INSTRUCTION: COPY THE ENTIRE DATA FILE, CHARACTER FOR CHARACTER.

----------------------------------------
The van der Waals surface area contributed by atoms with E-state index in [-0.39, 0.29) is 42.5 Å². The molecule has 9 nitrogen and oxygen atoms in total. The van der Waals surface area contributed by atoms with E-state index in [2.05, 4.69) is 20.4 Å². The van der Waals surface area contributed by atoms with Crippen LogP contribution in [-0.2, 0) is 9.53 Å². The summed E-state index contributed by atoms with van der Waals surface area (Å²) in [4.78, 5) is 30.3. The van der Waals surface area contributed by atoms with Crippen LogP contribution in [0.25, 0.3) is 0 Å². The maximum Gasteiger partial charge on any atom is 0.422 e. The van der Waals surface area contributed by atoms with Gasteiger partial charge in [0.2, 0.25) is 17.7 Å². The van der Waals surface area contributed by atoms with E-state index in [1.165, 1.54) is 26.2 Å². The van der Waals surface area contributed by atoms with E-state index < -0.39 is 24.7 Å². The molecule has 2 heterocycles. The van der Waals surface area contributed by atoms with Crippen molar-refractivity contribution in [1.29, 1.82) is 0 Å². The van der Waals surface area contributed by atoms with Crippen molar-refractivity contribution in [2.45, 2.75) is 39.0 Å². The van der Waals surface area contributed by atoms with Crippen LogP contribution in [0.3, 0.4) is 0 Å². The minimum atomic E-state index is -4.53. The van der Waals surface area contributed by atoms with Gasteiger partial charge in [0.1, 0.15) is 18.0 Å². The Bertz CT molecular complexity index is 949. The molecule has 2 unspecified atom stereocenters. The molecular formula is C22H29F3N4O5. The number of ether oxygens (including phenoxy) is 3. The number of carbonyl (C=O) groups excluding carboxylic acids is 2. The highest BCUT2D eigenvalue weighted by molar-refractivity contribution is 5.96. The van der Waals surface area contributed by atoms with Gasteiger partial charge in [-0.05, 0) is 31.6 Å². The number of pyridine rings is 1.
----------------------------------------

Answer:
The van der Waals surface area contributed by atoms with E-state index in [-0.39, 0.29) is 42.5 Å². The molecule has 9 nitrogen and oxygen atoms in total. The van der Waals surface area contributed by atoms with E-state index in [2.05, 4.69) is 20.4 Å². The van der Waals surface area contributed by atoms with Crippen LogP contribution in [-0.2, 0) is 9.53 Å². The summed E-state index contributed by atoms with van der Waals surface area (Å²) in [4.78, 5) is 30.3. The van der Waals surface area contributed by atoms with Crippen LogP contribution in [0.25, 0.3) is 0 Å². The maximum Gasteiger partial charge on any atom is 0.422 e. The van der Waals surface area contributed by atoms with Gasteiger partial charge in [0.2, 0.25) is 17.7 Å². The van der Waals surface area contributed by atoms with E-state index in [1.165, 1.54) is 26.2 Å². The van der Waals surface area contributed by atoms with E-state index < -0.39 is 24.7 Å². The molecule has 2 heterocycles. The van der Waals surface area contributed by atoms with Crippen molar-refractivity contribution in [1.29, 1.82) is 0 Å². The van der Waals surface area contributed by atoms with Crippen molar-refractivity contribution in [2.45, 2.75) is 39.0 Å². The van der Waals surface area contributed by atoms with Crippen LogP contribution in [0.3, 0.4) is 0 Å². The minimum atomic E-state index is -4.53. The van der Waals surface area contributed by atoms with Gasteiger partial charge in [0.1, 0.15) is 18.0 Å². The Bertz CT molecular complexity index is 949. The molecule has 2 unspecified atom stereocenters. The molecular formula is C22H29F3N4O5. The number of ether oxygens (including phenoxy) is 3. The number of carbonyl (C=O) groups excluding carboxylic acids is 2. The highest BCUT2D eigenvalue weighted by molar-refractivity contribution is 5.96. The van der Waals surface area contributed by atoms with Gasteiger partial charge in [-0.05, 0) is 31.6 Å². The number of pyridine rings is 1.